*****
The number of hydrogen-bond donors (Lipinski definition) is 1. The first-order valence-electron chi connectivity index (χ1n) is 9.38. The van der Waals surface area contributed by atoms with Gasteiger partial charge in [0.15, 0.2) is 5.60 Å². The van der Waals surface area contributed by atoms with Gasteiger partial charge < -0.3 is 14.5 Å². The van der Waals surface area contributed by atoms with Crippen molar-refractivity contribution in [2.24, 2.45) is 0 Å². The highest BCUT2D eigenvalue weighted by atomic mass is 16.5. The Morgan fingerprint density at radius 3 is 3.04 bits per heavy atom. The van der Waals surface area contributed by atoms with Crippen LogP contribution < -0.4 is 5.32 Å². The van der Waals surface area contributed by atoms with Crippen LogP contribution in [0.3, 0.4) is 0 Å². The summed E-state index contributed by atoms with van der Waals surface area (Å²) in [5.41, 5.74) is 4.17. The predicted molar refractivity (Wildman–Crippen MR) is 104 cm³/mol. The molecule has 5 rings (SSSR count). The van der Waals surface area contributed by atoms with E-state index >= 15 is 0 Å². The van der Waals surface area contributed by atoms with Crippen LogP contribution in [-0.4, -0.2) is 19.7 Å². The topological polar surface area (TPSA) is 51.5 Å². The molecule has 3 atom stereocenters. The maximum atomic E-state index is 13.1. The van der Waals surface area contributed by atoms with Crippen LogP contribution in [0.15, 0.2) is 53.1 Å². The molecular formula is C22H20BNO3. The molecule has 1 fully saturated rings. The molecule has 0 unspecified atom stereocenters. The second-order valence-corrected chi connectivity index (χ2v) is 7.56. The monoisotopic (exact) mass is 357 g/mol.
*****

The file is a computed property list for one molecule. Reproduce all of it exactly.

The number of hydrogen-bond donors (Lipinski definition) is 1. The first-order valence-electron chi connectivity index (χ1n) is 9.38. The van der Waals surface area contributed by atoms with Gasteiger partial charge in [0.15, 0.2) is 5.60 Å². The van der Waals surface area contributed by atoms with Gasteiger partial charge < -0.3 is 14.5 Å². The van der Waals surface area contributed by atoms with Crippen molar-refractivity contribution in [2.24, 2.45) is 0 Å². The highest BCUT2D eigenvalue weighted by atomic mass is 16.5. The Morgan fingerprint density at radius 3 is 3.04 bits per heavy atom. The van der Waals surface area contributed by atoms with Crippen LogP contribution < -0.4 is 5.32 Å². The van der Waals surface area contributed by atoms with Crippen LogP contribution in [0.3, 0.4) is 0 Å². The summed E-state index contributed by atoms with van der Waals surface area (Å²) in [5.41, 5.74) is 4.17. The predicted molar refractivity (Wildman–Crippen MR) is 104 cm³/mol. The molecule has 5 rings (SSSR count). The van der Waals surface area contributed by atoms with E-state index >= 15 is 0 Å². The van der Waals surface area contributed by atoms with Crippen LogP contribution in [-0.4, -0.2) is 19.7 Å². The topological polar surface area (TPSA) is 51.5 Å². The molecule has 3 atom stereocenters. The maximum atomic E-state index is 13.1. The van der Waals surface area contributed by atoms with Crippen LogP contribution in [0.15, 0.2) is 53.1 Å². The molecular formula is C22H20BNO3. The molecule has 1 fully saturated rings. The molecule has 0 unspecified atom stereocenters. The second-order valence-corrected chi connectivity index (χ2v) is 7.56. The monoisotopic (exact) mass is 357 g/mol.